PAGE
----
Basil of Caesarea (ca. 330–379)

Bp. of Caesarea and Greek author. Basil was one of the three great Cappadocian Fathers, and the brother of Gregory of Nyssa and Macrina. He was appointed bp. of Caesarea in Cappadocia in 370, and according to the 6th-cent. ‘Life of Ephrem’ he was visited by Ephrem; the episode, however, is legendary and is based on a misidentification of an anonymous ‘Syrian’ in Basil’s writings (the Syrian is now known to have been Eusebius of Emesa, who was born in Edessa). Many of Basil’s writings (in Greek) were translated into Syriac (sometimes twice, first in the 5th, and then again in the 6th/7th cent.: the earlier translations were often very free, whereas the later ones keep much closer to the Greek originals).

The following are the more important works translated into Syriac:

1. ‘Homilies on the Hexaemeron’ ( CPG 2835): ed. with ET, R. W. Thomson (CSCO 550–1; 1995). This early (and rather free) translation was in turn translated into Armenian.

2. ‘Treatise on the Holy Spirit’ ( CPG 2839): ed. with ET, D. G. K. Taylor (CSCO 576–7; 1999). Only the older version is preserved complete, in three very old mss.; of the later version there are only quotations.

3. Homilies ( CPG 2845–69): these are mostly preserved in both an early and a later translation; they remain unpublished. Some of these homilies were incorporated into the liturgical Homiliaries.

4. Small Asceticon ( CPG 2876): the Syriac version, which is entitled ‘Questions to the Brethren’, is a particularly important witness to this work, since the only other witness is the Latin translation by Rufinus (d. ca. 401), the Greek original having been lost (only the Great Asceticon survives in Greek). The early Syriac translation, preserved in a number of early mss., has not yet been published apart from excerpts (by J. Gribomont).

5. Letters ( CPG 2900). 18 Letters from Basil’s very large correspondence survive in Syriac translation. Letter 2, addressed to Gregory of Nazianzus, on the monastic life, was much read, to judge by the number of mss. preserving it (some mss. identify the addressee as Gregory of Nyssa, and in others a further text of unknown origin has been added to it). Only two of the Letters have so far been published: Letter 38 (in fact probably not by Basil but by his brother Gregory of Nyssa, CPG 3196), by M. Parmentier, in Studien zu Gregor von Nyssa, ed. H.  Drobner and C. Klock (1990), 17–55, and (independently) M. Albert, in ARAM 5 (1993), 33–64; and Letter 160, by A. Vööbus, in The Synodicon in the West Syrian Tradition (CSCO 367–8; 1975), 189–94 (Syr.), 178–82 (ET). (An edition of Letter 2 is in preparation).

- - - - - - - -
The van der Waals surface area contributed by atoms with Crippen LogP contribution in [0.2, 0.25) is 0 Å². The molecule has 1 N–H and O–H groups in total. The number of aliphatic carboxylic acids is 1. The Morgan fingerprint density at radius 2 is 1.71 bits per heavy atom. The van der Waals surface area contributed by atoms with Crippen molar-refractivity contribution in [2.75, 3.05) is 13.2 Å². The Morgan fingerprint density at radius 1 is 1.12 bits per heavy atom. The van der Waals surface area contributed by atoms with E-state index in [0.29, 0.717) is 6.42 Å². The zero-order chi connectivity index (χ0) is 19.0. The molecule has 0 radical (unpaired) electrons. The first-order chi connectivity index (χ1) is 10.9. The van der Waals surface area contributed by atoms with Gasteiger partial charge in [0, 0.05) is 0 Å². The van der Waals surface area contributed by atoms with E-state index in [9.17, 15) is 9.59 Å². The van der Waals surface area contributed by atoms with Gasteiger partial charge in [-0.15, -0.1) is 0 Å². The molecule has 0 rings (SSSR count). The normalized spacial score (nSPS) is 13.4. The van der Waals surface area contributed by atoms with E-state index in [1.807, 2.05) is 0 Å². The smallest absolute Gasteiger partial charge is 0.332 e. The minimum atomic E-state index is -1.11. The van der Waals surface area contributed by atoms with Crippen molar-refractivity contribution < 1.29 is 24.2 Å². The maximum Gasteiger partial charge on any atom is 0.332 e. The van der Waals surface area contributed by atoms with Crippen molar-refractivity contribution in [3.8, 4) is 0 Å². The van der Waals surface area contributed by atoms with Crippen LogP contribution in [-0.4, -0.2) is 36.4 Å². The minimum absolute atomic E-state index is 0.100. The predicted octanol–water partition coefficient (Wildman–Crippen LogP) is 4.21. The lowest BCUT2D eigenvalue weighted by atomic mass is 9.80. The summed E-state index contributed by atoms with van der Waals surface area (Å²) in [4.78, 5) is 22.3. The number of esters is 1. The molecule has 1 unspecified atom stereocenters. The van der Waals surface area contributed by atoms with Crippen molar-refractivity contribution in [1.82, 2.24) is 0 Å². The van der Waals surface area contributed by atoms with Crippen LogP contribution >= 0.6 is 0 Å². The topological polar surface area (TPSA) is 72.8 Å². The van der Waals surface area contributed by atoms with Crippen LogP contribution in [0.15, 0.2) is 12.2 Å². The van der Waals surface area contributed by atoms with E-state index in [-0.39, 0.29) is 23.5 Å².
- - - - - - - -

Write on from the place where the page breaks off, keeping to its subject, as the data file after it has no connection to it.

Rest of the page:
6. A few texts attributed to Basil in Syriac are unknown in Greek. This applies to: a. A homily against the Anomoeans ( CPG 2988.14 Suppl.), ed. with LT by A. Van Roey, in OLP 28 (1997), 179–91. b. 6 letters, one of which, addressed to the Monastery of Tell ʿAda, has been edited by M. Albert, in After Bardaisan, ed. Reinink and Klugkist (OLA 89), 11–22. c. A narrative poem, clearly composed in Syriac, on the biblical patriarch Joseph and his brothers; this has been published in two parts, by M. Weinberg (1893) and S. W. Link (1895). ET by K. Heal in preparation; there are Arabic and Ethiopic translations.

7. Various liturgical texts are ascribed to Basil in Syriac: a. A translation of the Greek Anaphora of Basil, found in Rum Orthodox liturgical mss.; b. A (different) Syr. Orth., and Maron. Anaphora; c. The Melkite (Rum Orthodox) baptismal rite; d. A short Maronite baptismal rite.

Besides works by Basil, Syriac also preserves some hagiographical texts concerning Basil.

He is commemorated on 1 Jan.

Sources

  • CPG 2835–3008.
  • S. P.  Brock, ‘Traduzioni siriache degli scritti di Basilio’, in Basilio tra Oriente e Occidente, ed. E. Baudry et al. (2001), 165–80. (contains detailed list of works translated)
  • J.  Gribomont, Histoire du texte des Ascétiques de s. Basile (1953).
  • A.  Muraviev, ‘La partie syriaque du dossier hagiographique de s. Basile le Grand’, in SymSyr VII, 203–10.
  • P.  Rousseau, Basil of Caesarea (1994). (for the wider background)
  • D. G. K.  Taylor, ‘Basil of Caesarea’s contacts with Syriac-speaking Christians’, StPatr , vol. 32 (1997), 213–9.


How to Cite This Entry

Sebastian P. Brock, “Basil of Caesarea,” in Gorgias Encyclopedic Dictionary of the Syriac Heritage: Electronic Edition, edited by Sebastian P. Brock, Aaron M. Butts, George A. Kiraz and Lucas Van Rompay, https://gedsh.bethmardutho.org/Basil-of-Caesarea.

Footnote Style Citation with Date:

Sebastian P. Brock, “Basil of Caesarea,” in Gorgias Encyclopedic Dictionary of the Syriac Heritage: Electronic Edition, edited by Sebastian P. Brock, Aaron M. Butts, George A. Kiraz and Lucas Van Rompay (Gorgias Press, 2011; online ed. Beth Mardutho, 2018), https://gedsh.bethmardutho.org/Basil-of-Caesarea.

Bibliography Entry Citation:

Brock, Sebastian P. “Basil of Caesarea.” In Gorgias Encyclopedic Dictionary of the Syriac Heritage: Electronic Edition. Edited by Sebastian P. Brock, Aaron M. Butts, George A. Kiraz and Lucas Van Rompay. Digital edition prepared by David Michelson, Ute Possekel, and Daniel L. Schwartz. Gorgias Press, 2011; online ed. Beth Mardutho, 2018. https://gedsh.bethmardutho.org/Basil-of-Caesarea.

A TEI-XML record with complete metadata is available at https://gedsh.bethmardutho.org/Basil-of-Caesarea/tei.

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